With the ongoing multistate measles outbreak, it is imperative to review what we know about this highly infectious but vaccine-preventable disease since most clinicians have never seen a case. While there have been no confirmed measles cases in Florida residents, we have seen confirmed cases in visitors, some of whom were evaluated by Florida healthcare providers but not tested or diagnosed.
Measles is a highly contagious disease, transmitted by respiratory aerosols when an infected person coughs or sneezes. The virus can live for up to two hours on surfaces or in an airspace where the infected person coughed or sneezed. The incubation period ranges from 7-21 (average 10-12) days and an individual can pass the virus to others before feeling ill. The prodromal signs and symptoms of measles include: fever, malaise, coryza, cough, conjunctivitis, and the pathognomonic enanthemaâ€”Koplik spotsâ€”on the oral mucosa. Please note: the presence of Koplik spots confirms measles, but the absence of Koplik spots does not rule it out, as it is present in only a small percentage of cases.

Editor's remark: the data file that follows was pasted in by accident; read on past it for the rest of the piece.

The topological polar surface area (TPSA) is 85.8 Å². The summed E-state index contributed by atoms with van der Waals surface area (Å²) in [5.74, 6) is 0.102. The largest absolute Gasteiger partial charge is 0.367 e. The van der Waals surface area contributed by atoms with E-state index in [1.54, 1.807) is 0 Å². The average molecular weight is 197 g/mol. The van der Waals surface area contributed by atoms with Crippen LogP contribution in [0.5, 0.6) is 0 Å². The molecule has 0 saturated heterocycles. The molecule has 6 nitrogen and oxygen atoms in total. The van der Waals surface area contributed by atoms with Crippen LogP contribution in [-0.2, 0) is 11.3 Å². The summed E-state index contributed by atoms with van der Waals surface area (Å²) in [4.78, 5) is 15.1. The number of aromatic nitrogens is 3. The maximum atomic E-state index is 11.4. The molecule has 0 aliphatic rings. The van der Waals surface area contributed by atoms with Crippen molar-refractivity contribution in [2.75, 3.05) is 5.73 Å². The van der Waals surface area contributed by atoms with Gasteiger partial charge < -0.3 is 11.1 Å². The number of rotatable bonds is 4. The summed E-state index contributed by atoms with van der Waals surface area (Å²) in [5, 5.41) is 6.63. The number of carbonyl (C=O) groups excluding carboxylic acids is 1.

An erythematous maculopapular rash typically appears ~3 days after onset of illness and the ill person continues to be infectious for about 4 days after rash appears. The rash initially appears behind the ears and on the forehead, spreading down the neck, upper extremities, trunks, and lower extremities (including palms and soles). Rash may last for 5-7 days before fading. Complications from measles may include: otitis media, bronchopneumonia, laryngotracheobronchitis, diarrhea, acute encephalitis, and death. The attached document and following link provide an overview of what a patient infected with measles looks like,www.cdc.gov/measles/about/photos.html.
Please isolate and report suspect measles cases to the county health department immediately (www.floridahealth.gov/CHDEpiContact and www.floridahealth.gov/DiseaseReporting). For patients presenting with fever, rash and other symptoms, consider measles in your differential and inquire about MMR vaccine status, recent international travel, and exposure to a person with febrile rash illness. Collect serum, nasopharyngeal swab, and clean catch urine sample for IgM or RNA from suspect patients and isolate them until four days after the onset of rash while awaiting laboratory results. Local health department staff will conduct a contact investigation and provide guidance as needed.
Remember, the best way to prevent the spread of measles is to ensure full MMR vaccine coverage in our community. Identify and offer vaccine to patients that have not received the full series (www.cdc.gov/measles). Thank you for your help in keeping our community safe and healthy.
Anna Marie Likos, MD, MPH
State Epidemiologist and Director,
Division of Disease Control & Health Protection